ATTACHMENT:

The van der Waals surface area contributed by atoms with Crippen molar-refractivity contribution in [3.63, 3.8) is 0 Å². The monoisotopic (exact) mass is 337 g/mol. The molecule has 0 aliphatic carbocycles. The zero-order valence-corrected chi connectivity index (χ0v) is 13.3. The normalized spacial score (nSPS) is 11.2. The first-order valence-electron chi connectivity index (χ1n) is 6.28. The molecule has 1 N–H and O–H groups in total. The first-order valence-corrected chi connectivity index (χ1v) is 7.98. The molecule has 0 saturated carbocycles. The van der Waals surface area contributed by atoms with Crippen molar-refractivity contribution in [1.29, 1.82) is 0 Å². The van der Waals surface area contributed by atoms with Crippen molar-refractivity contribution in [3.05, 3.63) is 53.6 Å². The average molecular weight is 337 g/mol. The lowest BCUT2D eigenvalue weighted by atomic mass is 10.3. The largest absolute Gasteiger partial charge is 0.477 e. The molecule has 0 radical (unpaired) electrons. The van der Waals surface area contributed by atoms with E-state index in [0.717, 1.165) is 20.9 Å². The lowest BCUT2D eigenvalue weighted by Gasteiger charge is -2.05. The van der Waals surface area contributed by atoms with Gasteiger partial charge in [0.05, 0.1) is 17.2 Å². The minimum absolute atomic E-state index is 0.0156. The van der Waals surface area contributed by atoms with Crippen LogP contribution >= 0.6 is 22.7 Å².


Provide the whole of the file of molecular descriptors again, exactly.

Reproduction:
The van der Waals surface area contributed by atoms with Crippen molar-refractivity contribution in [3.63, 3.8) is 0 Å². The monoisotopic (exact) mass is 337 g/mol. The molecule has 0 aliphatic carbocycles. The zero-order valence-corrected chi connectivity index (χ0v) is 13.3. The normalized spacial score (nSPS) is 11.2. The first-order valence-electron chi connectivity index (χ1n) is 6.28. The molecule has 1 N–H and O–H groups in total. The first-order valence-corrected chi connectivity index (χ1v) is 7.98. The molecule has 0 saturated carbocycles. The van der Waals surface area contributed by atoms with Crippen molar-refractivity contribution in [1.29, 1.82) is 0 Å². The van der Waals surface area contributed by atoms with Crippen molar-refractivity contribution in [3.05, 3.63) is 53.6 Å². The average molecular weight is 337 g/mol. The lowest BCUT2D eigenvalue weighted by atomic mass is 10.3. The largest absolute Gasteiger partial charge is 0.477 e. The molecule has 0 radical (unpaired) electrons. The van der Waals surface area contributed by atoms with E-state index in [0.717, 1.165) is 20.9 Å². The lowest BCUT2D eigenvalue weighted by Gasteiger charge is -2.05. The van der Waals surface area contributed by atoms with Gasteiger partial charge in [0.05, 0.1) is 17.2 Å². The minimum absolute atomic E-state index is 0.0156. The van der Waals surface area contributed by atoms with Crippen LogP contribution >= 0.6 is 22.7 Å².